Scheduled maintenance - Thursday, July 12 at 5:00 PM EDT
We expect this update to take about an hour. Access to this website will be unavailable during this time.
A sit/stand desk is one that allows the user to alternate between sitting and standing by being able to lower or raise the work (desk) platform. Little research is currently available to determine the benefits of a sit/stand desk versus other interventions aimed at reducing the risks of sitting for long periods of time. In general, it is believed that by being able to alternate sitting and standing, users can vary their body position more often. Some disadvantages include the cost of the desk, and standing too long which may lead to foot, knee, hip, and back issues.
If you choose to use a sit/stand desk, remember that proper ergonomic set-up is very important. It is essential to make sure the desk meets the needs of the user when both standing and sitting.
Maintain a neutral body position when both the sitting and standing:
When the desk is in the standing position, be sure that:
Recommendations vary from sitting for 1 hour and standing for 5 minutes, to switching between sitting and standing for 20, 30, 45, or 60 minutes. Your health professional may also make recommendations. The key factor is to alternate your position as needed. Allow time for your body to adjust to your new routine. Early studies have indicated that some users tend to return to sitting for the majority of the time after the initial trial period of time. To achieve the benefits of being able to alternate body positions, be sure to continue to do so.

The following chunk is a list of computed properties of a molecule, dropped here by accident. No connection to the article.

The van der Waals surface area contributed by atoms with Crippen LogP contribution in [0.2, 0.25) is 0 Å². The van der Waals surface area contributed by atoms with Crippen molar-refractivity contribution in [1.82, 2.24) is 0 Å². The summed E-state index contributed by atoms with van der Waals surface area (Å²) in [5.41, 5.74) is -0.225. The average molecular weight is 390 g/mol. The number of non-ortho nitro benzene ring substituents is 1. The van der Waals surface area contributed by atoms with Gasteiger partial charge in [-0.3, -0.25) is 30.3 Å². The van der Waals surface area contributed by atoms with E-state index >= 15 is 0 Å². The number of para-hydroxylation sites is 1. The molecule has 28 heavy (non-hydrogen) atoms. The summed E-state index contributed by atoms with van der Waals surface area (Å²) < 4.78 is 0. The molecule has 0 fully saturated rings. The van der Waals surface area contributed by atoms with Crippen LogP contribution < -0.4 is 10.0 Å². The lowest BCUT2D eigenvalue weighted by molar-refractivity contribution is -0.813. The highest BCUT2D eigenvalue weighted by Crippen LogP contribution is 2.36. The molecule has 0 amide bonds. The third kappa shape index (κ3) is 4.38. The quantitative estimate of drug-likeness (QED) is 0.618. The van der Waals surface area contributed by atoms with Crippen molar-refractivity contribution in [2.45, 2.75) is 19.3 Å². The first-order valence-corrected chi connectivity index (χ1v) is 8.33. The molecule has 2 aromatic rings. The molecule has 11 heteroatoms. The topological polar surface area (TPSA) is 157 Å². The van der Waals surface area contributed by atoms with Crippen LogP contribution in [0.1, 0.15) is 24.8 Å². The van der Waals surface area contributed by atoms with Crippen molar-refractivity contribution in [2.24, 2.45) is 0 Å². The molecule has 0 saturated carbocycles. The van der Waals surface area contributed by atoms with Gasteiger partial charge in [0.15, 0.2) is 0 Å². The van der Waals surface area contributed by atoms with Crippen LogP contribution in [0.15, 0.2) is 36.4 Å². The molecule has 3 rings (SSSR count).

Remember, it is also important to still take breaks away from the computer to help alleviate eye strain and to vary the position of head, upper body, arms, and hands.
Add a badge to your website or intranet so your workers can quickly find answers to their health and safety questions.
Although every effort is made to ensure the accuracy, currency and completeness of the information, CCOHS does not guarantee, warrant, represent or undertake that the information provided is correct, accurate or current. CCOHS is not liable for any loss, claim, or demand arising directly or indirectly from any use or reliance upon the information.